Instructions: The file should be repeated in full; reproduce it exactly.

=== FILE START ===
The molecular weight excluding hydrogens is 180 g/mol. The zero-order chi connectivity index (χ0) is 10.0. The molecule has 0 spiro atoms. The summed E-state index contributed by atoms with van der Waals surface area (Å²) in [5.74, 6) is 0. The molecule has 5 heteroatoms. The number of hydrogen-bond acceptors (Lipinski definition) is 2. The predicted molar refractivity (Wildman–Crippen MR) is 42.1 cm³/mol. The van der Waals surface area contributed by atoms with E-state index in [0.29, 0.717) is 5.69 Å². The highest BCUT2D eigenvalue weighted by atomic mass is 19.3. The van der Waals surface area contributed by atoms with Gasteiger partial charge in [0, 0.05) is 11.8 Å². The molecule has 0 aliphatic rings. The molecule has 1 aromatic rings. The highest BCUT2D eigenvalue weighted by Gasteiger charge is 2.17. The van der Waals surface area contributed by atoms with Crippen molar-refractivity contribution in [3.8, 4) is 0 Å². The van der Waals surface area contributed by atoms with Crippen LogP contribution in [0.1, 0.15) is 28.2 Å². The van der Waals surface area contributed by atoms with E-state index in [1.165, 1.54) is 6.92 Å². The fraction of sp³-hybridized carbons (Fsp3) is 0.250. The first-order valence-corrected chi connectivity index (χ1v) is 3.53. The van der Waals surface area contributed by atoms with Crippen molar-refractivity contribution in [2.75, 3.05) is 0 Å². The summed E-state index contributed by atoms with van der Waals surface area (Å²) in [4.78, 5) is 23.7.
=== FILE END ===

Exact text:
The molecular weight excluding hydrogens is 180 g/mol. The zero-order chi connectivity index (χ0) is 10.0. The molecule has 0 spiro atoms. The summed E-state index contributed by atoms with van der Waals surface area (Å²) in [5.74, 6) is 0. The molecule has 5 heteroatoms. The number of hydrogen-bond acceptors (Lipinski definition) is 2. The predicted molar refractivity (Wildman–Crippen MR) is 42.1 cm³/mol. The van der Waals surface area contributed by atoms with E-state index in [0.29, 0.717) is 5.69 Å². The highest BCUT2D eigenvalue weighted by atomic mass is 19.3. The van der Waals surface area contributed by atoms with Gasteiger partial charge in [0, 0.05) is 11.8 Å². The molecule has 0 aliphatic rings. The molecule has 1 aromatic rings. The highest BCUT2D eigenvalue weighted by Gasteiger charge is 2.17. The van der Waals surface area contributed by atoms with Crippen molar-refractivity contribution in [3.8, 4) is 0 Å². The van der Waals surface area contributed by atoms with Crippen LogP contribution in [0.1, 0.15) is 28.2 Å². The van der Waals surface area contributed by atoms with E-state index in [1.165, 1.54) is 6.92 Å². The fraction of sp³-hybridized carbons (Fsp3) is 0.250. The first-order valence-corrected chi connectivity index (χ1v) is 3.53. The van der Waals surface area contributed by atoms with Crippen molar-refractivity contribution in [2.75, 3.05) is 0 Å². The summed E-state index contributed by atoms with van der Waals surface area (Å²) in [4.78, 5) is 23.7.